First among the people

Artist Séamus Nolan proposes that a boy who died in state care be made president for a day, writes Richard Fitzpatrick

First among the people

WILLIAM Delaney was aged 13 when he died, in 1970. He was the son of a tinsmith of no fixed abode, and was sentenced to six years in the notorious St Joseph’s industrial school, Letterfrack, in Galway, in 1967.

In June, 1970, he was knocked unconscious by a blow to the head from an irate Christian Brother wielding a broomstick handle. Delaney spent a few days in the school’s infirmary, before being sent home early for the summer holidays. He had piercing headaches and died two days later. There was no inquest. The doctor said the cause of his death was encephalitis.

In 2001, Delaney’s body was disinterred by the police, but the evidence for foul play was inconclusive. The artist, Séamus Nolan, has asked of President Michael D Higgins that Delaney be president posthumously for a day, to commemorate the victims of the Commission to Inquire into Child Abuse (the Ryan Report). Next Monday, May 20, the fourth anniversary of the publication of the Ryan Report, would be ideal.

President Higgins responded to Nolan’s proposal with a letter. He didn’t commit, being limited in his discretionary powers. “He left the door open,” says Nolan.

Delaney’s sister, who lives in Co Kilkenny, supports Nolan. His exhibition of artefacts, documents, and a film, at Temple Bar Gallery + Studio, commemorates the survivors of institutional abuse and those who died in State care. It’s kind of a fictional presidential campaign. Nolan’s project is in opposition to calls for a monument for these victims.

“The idea of a monument for the survivors is a bit uncomfortable for me — that you could articulate all those ideas in a fixed object, that is permanently placed somewhere, and becomes a totem for something that went wrong,” he says.

“I was trying to imagine how those ideas are still prevalent in our society, where they exist, and how they affect people now — the same sort of class system that resulted in all those kids being put into care, and all those women in the laundries, being abandoned to an unresponsive government. Can we spot them now, as opposed to retrospectively identifying where it went wrong in the past?

“William has been made public,” he says. “His situation has been discussed a lot in the media. He’s one of the only children who has been identified and has been put on the radio and in papers. He’s become a public figure. He became this public figure posthumously. He didn’t have any influence or control over this. It was beyond his control, in the same way that, originally, being placed in care for something very small was beyond his control. He’s been instrumentalised by everybody; in some ways, the project is a way to acknowledge that and to honour him for the role that he has played.”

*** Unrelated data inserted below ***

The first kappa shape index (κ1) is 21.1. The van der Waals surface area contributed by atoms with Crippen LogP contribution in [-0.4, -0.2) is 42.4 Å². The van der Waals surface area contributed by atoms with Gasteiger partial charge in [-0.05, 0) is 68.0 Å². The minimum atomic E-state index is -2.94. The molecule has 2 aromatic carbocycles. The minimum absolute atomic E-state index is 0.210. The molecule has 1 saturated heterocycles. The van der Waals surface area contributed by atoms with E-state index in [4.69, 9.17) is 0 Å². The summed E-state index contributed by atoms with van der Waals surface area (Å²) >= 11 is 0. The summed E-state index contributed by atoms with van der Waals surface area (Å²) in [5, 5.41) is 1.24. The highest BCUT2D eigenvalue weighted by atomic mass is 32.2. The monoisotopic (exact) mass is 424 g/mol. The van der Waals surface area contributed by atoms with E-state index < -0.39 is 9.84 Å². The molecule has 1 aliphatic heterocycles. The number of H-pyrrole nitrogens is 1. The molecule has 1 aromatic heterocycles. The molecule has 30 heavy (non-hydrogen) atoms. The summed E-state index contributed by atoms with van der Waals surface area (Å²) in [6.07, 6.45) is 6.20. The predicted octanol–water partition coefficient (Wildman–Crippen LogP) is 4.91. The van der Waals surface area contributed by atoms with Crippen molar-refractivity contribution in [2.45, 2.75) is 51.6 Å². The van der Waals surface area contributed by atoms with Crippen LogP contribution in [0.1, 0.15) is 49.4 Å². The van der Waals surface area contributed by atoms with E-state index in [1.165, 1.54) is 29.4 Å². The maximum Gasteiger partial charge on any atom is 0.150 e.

A presidential campaign is about the candidates’ profiles, and their decisions. “It’s about the public persona, because the office of president is a public office. It’s a perfect symbol. William Delaney, without his personality, without the things that made him who he was, has been presented in the public realm as an icon for the children in care.

“I thought that the best thing might be to start with the most contentious child. He was exhumed; there was no conclusive evidence found. He wasn’t actually in care when he died. His classmates’ eye-witness reports are the only evidence that he was injured while he was in care, which brought up issues of memory and how, 30 years later, people could base a case on memories of children, which has been a huge barrier to survivors breaking through to public consciousness.”

Jim Fitzpatrick, the artist renowned for his distinctive Celtic art designs, has collaborated with Nolan, providing him with the artwork for a new presidential seal, which Nolan has sculpted in bronze. “My father abandoned us when I was five,” says Fitzpatrick. “I grew up on two streets, in Drumcondra and Glasnevin. We grew up with different relatives. My mother was a very powerful woman. Social workers were terrified of her. I still remember the greatest crimes were committed by the ISPCC. That’s where ‘the cruelty man’ came from. There were only two or three fathers in the neighbourhood. All the rest had legged it and taken ‘the English divorce’, going to the UK for work.

“There were all these kids, the runts of the litter, who were the ones who the clergy and paedophiles went after. We called them ‘fairy boys’, very dismissively. We were only kids. It was rampant. Parents just kept their heads down. They didn’t know the complexity of what was going on. I have a huge interest in this subject, going back to that period. So when Seamus approached me about his project, I said, ‘absolutely’.” Fitzpatrick’s presidential seal, for Delaney, is based on a feminised harp, a nod to the women, like his own mother, who have protected children in Ireland.

No prosecutions have resulted from the Ryan Report, despite the unspeakable horrors it catalogues. “The main issue that I’ve found from survivors is the need for their stories to be acknowledged, to help move forward,” says Nolan. “That hasn’t been done. The survivors have been treated as an aside. Social care has been addressed, but it hasn’t incorporated the experience those people had when they went through care. They haven’t been asked to assist in informing best practice. That’s a missing link — how survivors can place themselves within our culture.”

*10th President runs until Saturday, Jun 8, at the Temple Bar Gallery + Studios, 5-9 Temple Bar, Dublin 2.

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